This is a guest post by Andrew Anderson following on from Joan McAlpine’s writing on the anti-sectarianism bill and the impact of writing on it, (Sing out for a country free of prejudice and hate) and then the response to that on An Sionnach Fionn.
The Scottish Government is quite right to believe that measures are required to address sectarianism in our society. It is also correct to believe there is a need to urgently address violence, and particularly domestic violence, in the context of Old Firm matches. Unfortunately legitimate motivation has not yet resulted in the development of an effective strategy and the political point-scoring of the unionist parties seems to be resulting in an entrenched defence of well intentioned but inadequate proposals.
The reality is that making laws about what constitutes offensive is a difficult business. The BNP find immigrants offensive. I find the toe-curling obeisance the BBC regularly pays to the royal family offensive. Many people are offended by swearing. Are we going to ban swearing at football matches?
There are existing laws about inciting violence and inciting hatred. The policing of football matches would do well to more effectively focus on addressing these poisonous issues before looking for new laws (an all too common request from senior police officers in a variety of contexts).
And lets not forget that being offensive is one of the joys of being part of a football crowd. With a few noble exceptions (Hibs fans and Sunshine on Leith) much football singing and chanting is specifically intended to annoy opponents and their supporters (or referees). It is sometimes laced with humour. The best example I have witnessed was Luton fans serenading the sending off of Tony Adams with a chorus of ‘Where’s your donkey gone; far, far away.’ It was intended to offend. I have also seen Leeds fans singing ‘We’re not famous any more’ when visiting the MK Dons in England’s League 1, but I am sure they would be offended if it was suggested they were inoffensive. And most singing and chanting in Scotland, England, Belgium, Italy, Hungary and Ghana where I have watched club matches is quite deliberately offensive.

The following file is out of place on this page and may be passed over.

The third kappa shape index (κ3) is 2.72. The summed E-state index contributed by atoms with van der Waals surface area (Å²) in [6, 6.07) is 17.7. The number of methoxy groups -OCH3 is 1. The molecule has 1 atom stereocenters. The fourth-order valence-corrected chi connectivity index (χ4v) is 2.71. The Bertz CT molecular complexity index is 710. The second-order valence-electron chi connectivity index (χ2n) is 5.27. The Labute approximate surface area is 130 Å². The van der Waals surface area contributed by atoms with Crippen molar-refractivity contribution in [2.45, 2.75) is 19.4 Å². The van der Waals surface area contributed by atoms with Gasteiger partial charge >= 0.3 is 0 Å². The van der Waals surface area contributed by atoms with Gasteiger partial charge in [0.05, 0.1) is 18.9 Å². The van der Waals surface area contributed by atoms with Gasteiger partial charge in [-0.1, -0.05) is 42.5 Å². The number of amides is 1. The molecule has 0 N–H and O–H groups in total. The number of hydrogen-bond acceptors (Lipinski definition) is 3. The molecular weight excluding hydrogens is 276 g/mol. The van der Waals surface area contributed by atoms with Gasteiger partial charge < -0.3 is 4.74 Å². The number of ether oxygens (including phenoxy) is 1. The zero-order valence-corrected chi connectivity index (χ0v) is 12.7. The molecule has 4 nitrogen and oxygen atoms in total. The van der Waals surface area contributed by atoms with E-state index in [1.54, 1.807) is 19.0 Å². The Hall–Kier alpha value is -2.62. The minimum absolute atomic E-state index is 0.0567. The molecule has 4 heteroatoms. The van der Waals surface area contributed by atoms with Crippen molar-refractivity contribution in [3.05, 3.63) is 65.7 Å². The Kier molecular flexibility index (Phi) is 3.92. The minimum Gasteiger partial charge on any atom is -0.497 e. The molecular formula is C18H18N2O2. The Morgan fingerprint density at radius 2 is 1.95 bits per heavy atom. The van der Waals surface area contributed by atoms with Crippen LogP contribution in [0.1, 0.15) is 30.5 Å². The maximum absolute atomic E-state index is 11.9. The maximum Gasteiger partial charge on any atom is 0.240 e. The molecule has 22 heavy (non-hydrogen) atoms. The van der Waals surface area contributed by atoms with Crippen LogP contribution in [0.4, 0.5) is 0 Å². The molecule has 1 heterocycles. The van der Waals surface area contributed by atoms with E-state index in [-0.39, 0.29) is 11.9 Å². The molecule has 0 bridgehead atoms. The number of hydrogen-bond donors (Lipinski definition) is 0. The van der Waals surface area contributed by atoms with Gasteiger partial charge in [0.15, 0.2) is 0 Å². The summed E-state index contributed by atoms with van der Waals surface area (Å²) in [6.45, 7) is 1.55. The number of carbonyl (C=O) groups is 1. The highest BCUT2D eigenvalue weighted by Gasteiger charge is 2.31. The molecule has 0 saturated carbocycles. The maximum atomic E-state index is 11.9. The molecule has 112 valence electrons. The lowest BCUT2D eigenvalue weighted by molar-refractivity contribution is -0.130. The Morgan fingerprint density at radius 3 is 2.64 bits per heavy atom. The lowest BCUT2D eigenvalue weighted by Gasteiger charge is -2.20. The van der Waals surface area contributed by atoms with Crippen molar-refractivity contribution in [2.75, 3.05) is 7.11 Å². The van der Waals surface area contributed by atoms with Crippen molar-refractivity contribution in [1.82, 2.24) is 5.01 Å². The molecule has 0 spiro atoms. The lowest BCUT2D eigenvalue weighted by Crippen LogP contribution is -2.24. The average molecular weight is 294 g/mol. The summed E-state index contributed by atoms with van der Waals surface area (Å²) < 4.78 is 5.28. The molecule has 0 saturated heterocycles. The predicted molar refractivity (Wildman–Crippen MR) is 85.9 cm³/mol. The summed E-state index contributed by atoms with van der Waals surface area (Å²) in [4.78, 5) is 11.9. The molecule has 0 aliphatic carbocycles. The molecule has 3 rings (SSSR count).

There has been a welcome move over a number of years to eradicate the singing of songs or chants which are racist, homophobic or explicitly sectarian. And Celtic and Rangers have made determined efforts to address sectarianism which they rightly point out is a broader societal issue. It is therefore particularly unfortunate that the Scottish Government seems intent on pressing ahead with an initiative for which they have been unable to get the support of the clubs.
Joan McAlpine argued that “there are circumstances in which these songs, for pragmatic reasons of public safety should not be sung. That includes a football match. The heated atmosphere of the Old Firm means “folk songs” take on a far more sinister tone.” But the most vehement supporters of both sides thrive on perceived (or sometimes real) injustice. These are actually the people whose behaviour we want to change. The blunt instrument of a vague law that pays little attention to the difference between political expression and incitement is almost guaranteed to be counterproductive. And speaking of counterproductive don’t mention rugby.
Séamas Ó Sionnaigh raises some valid issues in his attack on Joan McAlpine and the Scottish Government’s approach to sectarianism, but whilst I would defend his right to make a polemical defence of historical and more recent armed struggle, he actually misses the point. The challenge is how to move forward so that we can live together in these islands without killing each other, in Ireland and Scotland. A good first step would be to discuss our differences without disparaging those we don’t agree with. Séamas seems to have overlooked that Joan’s article was partly prompted by the vitriolic attacks she faced in the Twittersphere for having the temerity to raise the issue. And when Séamas talks of common ethnicity he treads on dangerous ground indeed.
The Scottish Government should not confuse demonstrating a determination to address the sectarianism which is a blight on Scotland with sticking to legal proposals which risk to infringe freedom of expression, provoke intransigence in those whose behaviour they seek to change and alienate the football clubs whose support is required for any successful strategy. And we should all try to lower the temperature of the discussion, even if it makes it less interesting.